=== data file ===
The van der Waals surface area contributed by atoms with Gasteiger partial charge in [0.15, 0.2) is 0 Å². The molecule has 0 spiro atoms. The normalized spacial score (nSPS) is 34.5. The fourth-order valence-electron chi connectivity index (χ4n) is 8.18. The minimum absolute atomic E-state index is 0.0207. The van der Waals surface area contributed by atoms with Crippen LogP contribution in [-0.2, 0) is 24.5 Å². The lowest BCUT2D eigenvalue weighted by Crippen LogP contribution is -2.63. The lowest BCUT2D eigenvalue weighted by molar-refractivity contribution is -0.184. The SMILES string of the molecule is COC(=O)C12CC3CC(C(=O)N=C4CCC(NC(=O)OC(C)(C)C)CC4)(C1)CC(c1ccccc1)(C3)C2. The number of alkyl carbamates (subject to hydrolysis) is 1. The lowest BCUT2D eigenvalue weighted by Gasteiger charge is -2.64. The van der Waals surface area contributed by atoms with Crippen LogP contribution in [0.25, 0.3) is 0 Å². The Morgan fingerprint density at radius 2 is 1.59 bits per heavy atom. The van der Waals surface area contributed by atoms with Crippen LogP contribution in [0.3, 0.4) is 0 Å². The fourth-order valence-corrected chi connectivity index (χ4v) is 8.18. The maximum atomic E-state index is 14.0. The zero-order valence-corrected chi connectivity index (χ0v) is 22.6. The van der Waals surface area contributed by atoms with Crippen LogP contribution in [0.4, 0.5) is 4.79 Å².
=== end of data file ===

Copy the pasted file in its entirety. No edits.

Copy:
The van der Waals surface area contributed by atoms with Gasteiger partial charge in [0.15, 0.2) is 0 Å². The molecule has 0 spiro atoms. The normalized spacial score (nSPS) is 34.5. The fourth-order valence-electron chi connectivity index (χ4n) is 8.18. The minimum absolute atomic E-state index is 0.0207. The van der Waals surface area contributed by atoms with Crippen LogP contribution in [-0.2, 0) is 24.5 Å². The lowest BCUT2D eigenvalue weighted by Crippen LogP contribution is -2.63. The lowest BCUT2D eigenvalue weighted by molar-refractivity contribution is -0.184. The SMILES string of the molecule is COC(=O)C12CC3CC(C(=O)N=C4CCC(NC(=O)OC(C)(C)C)CC4)(C1)CC(c1ccccc1)(C3)C2. The number of alkyl carbamates (subject to hydrolysis) is 1. The lowest BCUT2D eigenvalue weighted by Gasteiger charge is -2.64. The van der Waals surface area contributed by atoms with Crippen LogP contribution in [0.25, 0.3) is 0 Å². The Morgan fingerprint density at radius 2 is 1.59 bits per heavy atom. The van der Waals surface area contributed by atoms with Crippen LogP contribution in [0.3, 0.4) is 0 Å². The fourth-order valence-corrected chi connectivity index (χ4v) is 8.18. The maximum atomic E-state index is 14.0. The zero-order valence-corrected chi connectivity index (χ0v) is 22.6. The van der Waals surface area contributed by atoms with Crippen LogP contribution in [0.4, 0.5) is 4.79 Å².